- Dalia Cohen
- and Ruth Katz
An electronic instrument used in musicological research for the continuous graphic representation of melody or any monophonic vocal expression with a defined pitch. The melograph displays acoustical information in the form of a melogram which generally shows pitch and loudness as functions of time. Although the computer has replaced the melograph, the manner of presenting the musical material remains an essential stage in research and has changed very little even though the information is now obtained directly from a computer. The computer is used primarily for the measurement based on the graphic representation (which without the computer is done manually) and with the final summation; these two stages may be based on melographic or computer representations.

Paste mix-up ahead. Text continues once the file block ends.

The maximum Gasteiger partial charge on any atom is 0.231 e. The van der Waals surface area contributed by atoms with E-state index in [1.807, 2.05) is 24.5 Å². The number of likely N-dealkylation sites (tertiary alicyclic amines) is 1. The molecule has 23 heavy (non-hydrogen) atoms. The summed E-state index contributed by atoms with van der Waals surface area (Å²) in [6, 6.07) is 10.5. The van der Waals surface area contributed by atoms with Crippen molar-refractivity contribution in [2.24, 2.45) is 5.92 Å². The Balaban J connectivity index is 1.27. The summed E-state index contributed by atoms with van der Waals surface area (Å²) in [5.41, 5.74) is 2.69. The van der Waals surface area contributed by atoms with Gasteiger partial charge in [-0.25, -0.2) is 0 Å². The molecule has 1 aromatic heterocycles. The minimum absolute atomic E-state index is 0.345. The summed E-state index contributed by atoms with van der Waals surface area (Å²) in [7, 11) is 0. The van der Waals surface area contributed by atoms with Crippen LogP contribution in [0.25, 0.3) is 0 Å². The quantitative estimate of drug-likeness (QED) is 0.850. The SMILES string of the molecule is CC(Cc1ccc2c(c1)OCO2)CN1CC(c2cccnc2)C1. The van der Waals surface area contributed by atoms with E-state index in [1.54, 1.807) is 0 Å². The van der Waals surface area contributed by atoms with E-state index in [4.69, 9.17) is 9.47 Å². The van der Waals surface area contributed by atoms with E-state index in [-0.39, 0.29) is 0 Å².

The melograph was created in the 1950s for the analysis of those melodic elements which cannot be expressed exactly in traditional notation, such as intonations based on systems other than those of Western music, microtonal intervals, contours of glissandos, the attack and decay of notes individually and in relation to adjacent notes, vibrato and relationships between the contours of pitch and loudness. Such elements are important mostly in the study of non-Western music, but also in that of certain Western folk musics and in the performance style of Western art melodies, and in nonverbal vocal communication, such as sounds made by infants, the prosodic layer in speech, and animal sounds. Most of these ‘melodic’ elements, even when they play an important role in shaping the musical style, have not been formulated in musical theory; those that have been addressed in theory exhibit a discrepancy between theory and practice....